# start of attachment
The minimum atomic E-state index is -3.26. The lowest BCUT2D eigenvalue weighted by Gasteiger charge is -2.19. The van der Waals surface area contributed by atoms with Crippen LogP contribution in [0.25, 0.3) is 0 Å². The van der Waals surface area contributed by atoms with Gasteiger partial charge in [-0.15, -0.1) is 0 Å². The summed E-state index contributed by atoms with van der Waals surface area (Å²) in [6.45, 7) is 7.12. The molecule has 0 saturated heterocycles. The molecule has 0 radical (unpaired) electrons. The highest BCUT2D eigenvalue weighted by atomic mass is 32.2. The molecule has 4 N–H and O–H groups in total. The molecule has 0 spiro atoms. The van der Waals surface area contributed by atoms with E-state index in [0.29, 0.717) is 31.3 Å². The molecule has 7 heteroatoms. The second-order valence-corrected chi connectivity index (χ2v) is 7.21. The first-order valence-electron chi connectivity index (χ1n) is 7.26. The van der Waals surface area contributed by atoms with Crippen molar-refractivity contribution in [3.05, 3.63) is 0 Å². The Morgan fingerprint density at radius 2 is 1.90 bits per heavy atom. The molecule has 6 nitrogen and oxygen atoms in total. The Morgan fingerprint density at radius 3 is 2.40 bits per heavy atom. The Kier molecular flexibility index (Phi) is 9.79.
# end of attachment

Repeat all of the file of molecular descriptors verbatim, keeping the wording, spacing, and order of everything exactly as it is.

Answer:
The minimum atomic E-state index is -3.26. The lowest BCUT2D eigenvalue weighted by Gasteiger charge is -2.19. The van der Waals surface area contributed by atoms with Crippen LogP contribution in [0.25, 0.3) is 0 Å². The van der Waals surface area contributed by atoms with Gasteiger partial charge in [-0.15, -0.1) is 0 Å². The summed E-state index contributed by atoms with van der Waals surface area (Å²) in [6.45, 7) is 7.12. The molecule has 0 saturated heterocycles. The molecule has 0 radical (unpaired) electrons. The highest BCUT2D eigenvalue weighted by atomic mass is 32.2. The molecule has 4 N–H and O–H groups in total. The molecule has 0 spiro atoms. The van der Waals surface area contributed by atoms with E-state index in [0.29, 0.717) is 31.3 Å². The molecule has 7 heteroatoms. The second-order valence-corrected chi connectivity index (χ2v) is 7.21. The first-order valence-electron chi connectivity index (χ1n) is 7.26. The van der Waals surface area contributed by atoms with Crippen molar-refractivity contribution in [3.05, 3.63) is 0 Å². The Morgan fingerprint density at radius 2 is 1.90 bits per heavy atom. The molecule has 6 nitrogen and oxygen atoms in total. The Morgan fingerprint density at radius 3 is 2.40 bits per heavy atom. The Kier molecular flexibility index (Phi) is 9.79.